Chen 150x120 crop.jpg
Louis Chen, the doctor accused of brutally stabbing his toddler son and domestic partner to death this past August, is scheduled to appear in court


Prosecutors Fear Louis Chen, Doctor Charged With Double Murder, Could Fake Mental Illness to Avoid Trial

Chen 150x120 crop.jpg
Louis Chen, the doctor accused of brutally stabbing his toddler son and domestic partner to death this past August, is scheduled to appear in court Thursday. Doctors are expected to deliver a report on his mental health, and court documents indicate that prosecutors are worried Chen might be using his own medical training to feign mental illness in order to be declared unfit to stand trial.

On the morning of August 11, a nurse from Virginia Mason Medical Center paid a visit to Chen's apartment on First Hill. The 39-year-old doctor, trained at Duke and the University of Chicago Medical School, had failed to show up for his new job in the hospital's endocrinology department. The nurse told police that when Chen opened the door, he was naked and covered in dried blood.

Police arrived and found his partner Eric Cooper stabbed more than 100 times, and the couple's 2-year-old surrogate son Cooper Chen also stabbed to death. When the cops asked Chen, "Who stabbed you and your partner?" he allegedly replied, "I did."

Chen is now charged with two counts of aggravated murder in the first degree. He has pleaded not guilty. Last month, King County prosecutor Dan Satterberg announced that Chen will not face the death penalty, but if convicted the law demands a sentence of life in prison.

Satterberg said in an official statement that "relevant mitigating factors" influenced his decision not to pursue the death penalty. State law says "mental disease or defect" or an "extreme mental disturbance" can be cause for leniency in potential capital punishment cases, and court records reveal that Chen's mental health has long been a point of contention between the defense and prosecution.

On September 2 , Dr. Mark McClung, a forensic psychologist hired by Chen's attorneys, filed a report stating that the doctor was incompetent and unfit to stand trial. But last month, on November 16, McClung reversed course and said in a letter to Chen's lawyer that Chen's "mental condition was significantly improved" and that his "psychiatric condition no longer impairs his competency to stand trial."

"The paranoid delusions that were prominent in prior interviews have largely resolved with treatment," McClung wrote, referring to an unspecified regimen of psychiatric medications prescribed to Chen on September 29. "He is no longer experiencing delusions regarding a connection between prison guards, inmates, jail health staff and prosecutors, which had been negatively affecting his rational understanding of the trial process."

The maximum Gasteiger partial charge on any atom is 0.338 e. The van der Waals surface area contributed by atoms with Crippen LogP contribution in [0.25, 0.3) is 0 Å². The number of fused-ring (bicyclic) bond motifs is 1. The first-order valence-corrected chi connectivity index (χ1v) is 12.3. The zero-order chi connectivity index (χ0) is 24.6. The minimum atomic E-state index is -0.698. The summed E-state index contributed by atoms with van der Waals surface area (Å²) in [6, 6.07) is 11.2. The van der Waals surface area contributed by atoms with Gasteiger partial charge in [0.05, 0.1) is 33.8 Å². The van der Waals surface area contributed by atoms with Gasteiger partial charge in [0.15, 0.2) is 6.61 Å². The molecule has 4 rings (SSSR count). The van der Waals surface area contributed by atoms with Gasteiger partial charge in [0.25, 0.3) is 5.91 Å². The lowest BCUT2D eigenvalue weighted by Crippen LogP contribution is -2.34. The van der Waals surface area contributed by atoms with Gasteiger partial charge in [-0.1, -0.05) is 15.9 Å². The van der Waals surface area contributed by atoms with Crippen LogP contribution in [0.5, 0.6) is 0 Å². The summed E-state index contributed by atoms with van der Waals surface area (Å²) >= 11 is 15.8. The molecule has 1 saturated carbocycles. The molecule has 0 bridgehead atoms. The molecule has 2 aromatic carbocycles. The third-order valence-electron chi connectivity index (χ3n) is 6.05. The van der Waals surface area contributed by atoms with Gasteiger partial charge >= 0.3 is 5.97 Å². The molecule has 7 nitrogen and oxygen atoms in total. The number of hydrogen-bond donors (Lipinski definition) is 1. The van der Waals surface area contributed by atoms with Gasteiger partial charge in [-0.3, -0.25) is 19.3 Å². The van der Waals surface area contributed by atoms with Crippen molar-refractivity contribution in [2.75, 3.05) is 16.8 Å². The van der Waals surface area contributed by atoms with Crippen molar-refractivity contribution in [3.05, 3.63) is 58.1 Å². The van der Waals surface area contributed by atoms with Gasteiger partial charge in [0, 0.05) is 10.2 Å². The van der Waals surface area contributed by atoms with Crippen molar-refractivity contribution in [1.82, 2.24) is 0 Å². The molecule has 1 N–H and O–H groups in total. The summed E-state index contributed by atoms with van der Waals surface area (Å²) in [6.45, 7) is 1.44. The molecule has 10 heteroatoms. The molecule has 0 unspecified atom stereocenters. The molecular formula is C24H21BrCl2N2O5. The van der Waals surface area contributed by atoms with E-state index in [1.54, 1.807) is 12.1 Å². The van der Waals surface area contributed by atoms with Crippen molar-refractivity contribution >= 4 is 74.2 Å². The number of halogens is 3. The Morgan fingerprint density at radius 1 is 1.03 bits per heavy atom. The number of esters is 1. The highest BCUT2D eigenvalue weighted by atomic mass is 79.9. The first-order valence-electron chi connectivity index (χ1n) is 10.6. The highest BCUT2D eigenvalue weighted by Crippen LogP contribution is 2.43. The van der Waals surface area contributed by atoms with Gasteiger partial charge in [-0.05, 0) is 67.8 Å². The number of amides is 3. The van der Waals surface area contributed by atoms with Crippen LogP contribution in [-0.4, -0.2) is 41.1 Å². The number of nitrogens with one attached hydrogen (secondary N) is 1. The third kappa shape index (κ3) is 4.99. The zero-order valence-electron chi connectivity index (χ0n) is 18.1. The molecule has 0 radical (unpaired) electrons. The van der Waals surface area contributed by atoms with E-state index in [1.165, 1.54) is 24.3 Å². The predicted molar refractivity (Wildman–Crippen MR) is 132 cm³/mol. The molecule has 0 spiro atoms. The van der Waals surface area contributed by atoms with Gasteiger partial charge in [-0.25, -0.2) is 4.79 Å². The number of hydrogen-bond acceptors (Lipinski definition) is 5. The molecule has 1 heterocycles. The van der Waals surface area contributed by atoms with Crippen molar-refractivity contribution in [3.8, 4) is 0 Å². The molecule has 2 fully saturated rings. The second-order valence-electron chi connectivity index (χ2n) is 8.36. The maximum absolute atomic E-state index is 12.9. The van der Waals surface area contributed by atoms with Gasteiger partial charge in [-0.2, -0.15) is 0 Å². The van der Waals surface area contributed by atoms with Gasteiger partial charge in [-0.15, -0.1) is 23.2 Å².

When the mental competency of a defendant is an issue, the state is allowed to seek a second opinion from an expert or institution of their choosing. On October 28, King County Prosecutors selected the Western State Hospital in Lakewood, as is typical in such cases.

Satterberg's deputy chief of staff Ian Goodhew says defendants are sometimes transferred from the jail to the hospital for a 15-day evaluation. "In addition to evaluating them they'll do what's called ward observation," Goodhew explains. "[The doctors] are able to make observations over time to make sure there isn't any malingering, which is a doctor's way of saying someone is faking it or projecting mental health issues that aren't there."

And, according to a motion filed November 23, prosecutors are concerned that Chen is indeed malingering. They call McClung's letter describing Chen's turnaround "concerning," and allege "the defense has been less than forthcoming" in regard to Chen's mental condition.

"It is crucial in a case of this magnitude that the initial determination of competency be thoughtful, thorough and made under circumstances that ensure adequate supervision," the prosecutors write. "The concern for a full evaluation is more acute where the patient is a highly educated and trained physician who would be, should he so desire, uniquely equipped to feign mental illness."

Chen's lead attorney, Todd Maybrown, did not return a call requesting comment on the case and concerns about his client's mental health.

Prosecutors note that McClung's letter declaring Chen competent was delivered the day before Chen was scheduled to depart for the Western State Hospital. The judge in the case subsequently decided that Chen would instead be evaluated from within the confines of the King County Jail. Goodhew says this is not uncommon -- in recent years, limited resources at the Western State Hospital have meant that many mental health evaluations are conducted at the jail -- but prosecutors feel Chen's background warrants a higher level of scrutiny afforded by the hospital stay.

The results of the Western State Hospital evaluation are due Thursday, but Goodhew says the doctors could ask for an extension. In the meantime, Chen is due in court that same day for a scheduling hearing.

Louis Chen Mental Competancy

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